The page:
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(EDITORIAL from Korea Times on Nov. 11)

All Headlines 09:34 November 11, 2017

Shrimp dispute

Is Japan playing to spoil Trump's palate?

Japan has protested about Korea serving "Dokdo shrimp" at a state dinner for U.S. President Donald Trump.

The shrimp, one of three kinds caught off Korea's easternmost islets to which Japan has repeatedly made claim _ was used in one of the dishes at the banquet.

Japanese media outlets made a big fuss over a brief reference to the shrimp in a Blue House press release.

The Japanese government followed the media's lead, with Foreign Minister Taro Kono lodging a protest with Korean Foreign Minister Kang Kyung-wha.

The way the Japanese media and government are handling the case looks silly, but could be seen as conspiratorial. After all, if Tokyo did not complain, there would have been no commotion, and no harm done to the trilateral coalition of Korea, the U.S. and Japan in dealing with North Korea's nuclear and missile threats.

That does not necessarily mean the Korean government has no role in the mess.

True, as the foreign ministry said, it was our decision what should be on the menu.

If Dokdo shrimps were used intentionally to accent our sovereignty over the islets, it would be juvenile, to say the least. There was a report that a presidential aide, who was hired for his media savvy, led the menu-selecting process, so the possibility of a jibe at Japan cannot be ruled out.

Dokdo is Korea's territory and under its control, so there is no reason for Korea to reinforce its claim in such a sneaky way. It smacks of the sly Japanese style, if it was indeed planned.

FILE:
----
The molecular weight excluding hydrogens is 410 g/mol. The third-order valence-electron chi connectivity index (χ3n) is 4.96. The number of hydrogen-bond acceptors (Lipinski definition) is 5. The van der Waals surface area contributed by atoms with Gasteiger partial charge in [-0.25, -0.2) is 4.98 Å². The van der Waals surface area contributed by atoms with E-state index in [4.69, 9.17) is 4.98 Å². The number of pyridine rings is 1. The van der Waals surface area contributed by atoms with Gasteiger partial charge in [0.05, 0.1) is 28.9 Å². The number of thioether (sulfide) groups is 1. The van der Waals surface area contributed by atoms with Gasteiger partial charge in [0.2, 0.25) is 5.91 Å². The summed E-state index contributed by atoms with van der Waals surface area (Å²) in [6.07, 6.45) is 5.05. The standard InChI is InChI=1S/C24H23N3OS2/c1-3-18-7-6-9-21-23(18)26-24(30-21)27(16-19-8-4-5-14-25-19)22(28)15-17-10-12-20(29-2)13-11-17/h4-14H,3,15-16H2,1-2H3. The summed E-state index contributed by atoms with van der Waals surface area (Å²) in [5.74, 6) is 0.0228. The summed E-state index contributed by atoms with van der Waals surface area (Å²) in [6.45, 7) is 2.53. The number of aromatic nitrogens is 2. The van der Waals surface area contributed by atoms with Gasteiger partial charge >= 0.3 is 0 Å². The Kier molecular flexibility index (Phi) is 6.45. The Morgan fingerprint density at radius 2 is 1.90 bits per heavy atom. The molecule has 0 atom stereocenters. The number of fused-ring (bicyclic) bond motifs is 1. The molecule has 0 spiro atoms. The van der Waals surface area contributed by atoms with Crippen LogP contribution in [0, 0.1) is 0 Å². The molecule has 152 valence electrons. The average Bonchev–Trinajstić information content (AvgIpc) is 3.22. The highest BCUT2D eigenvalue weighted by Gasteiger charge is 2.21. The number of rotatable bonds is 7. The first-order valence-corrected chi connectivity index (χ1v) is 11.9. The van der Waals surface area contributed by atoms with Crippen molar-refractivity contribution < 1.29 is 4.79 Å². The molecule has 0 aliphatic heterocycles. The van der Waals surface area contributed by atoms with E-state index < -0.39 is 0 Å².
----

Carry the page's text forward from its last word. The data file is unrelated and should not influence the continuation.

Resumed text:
If it were an innocent act with no political plot, it was a case of carelessness.

Still, Japan's handling of the case leaves a bitter taste.

How are Trump and White House staff feeling, if they feel that his palate may have been used for political purposes?

This raises the possibility that Tokyo is taking things out of proportion to drive a wedge into the Seoul-Washington alliance, strengthened by the successful Trump visit. Japan wants to keep the U.S. closer to its side not just to boost its hand against its traditional rival, China, but also keep its perpetual naysayer, Korea, at bay.

In the same context, Japan protested about the meeting between Trump and a former comfort woman _ one of an aged and dying group of sex slaves forced to serve Japanese soldiers during the colonial occupation that overlapped America's involvement in World War II triggered by Japan's 1941 attack on Pearl Harbor in Hawaii.

Tokyo cited the 2015 agreement to claim that Seoul was wrong to arrange such a meeting, but it is an open question whether the agreement has any clause to prevent such a meeting. Rather, it was a cowardly act of hiding behind an incomplete pact to deny the case of an attack on women's rights of colossal scale.

The Moon government should take extra care in dealing with a Japan under the ultranationalist Shinzo Abe, whose government appears preoccupied in seeking out any sign of weakness, whether in friends or foes, of which to take advantage.

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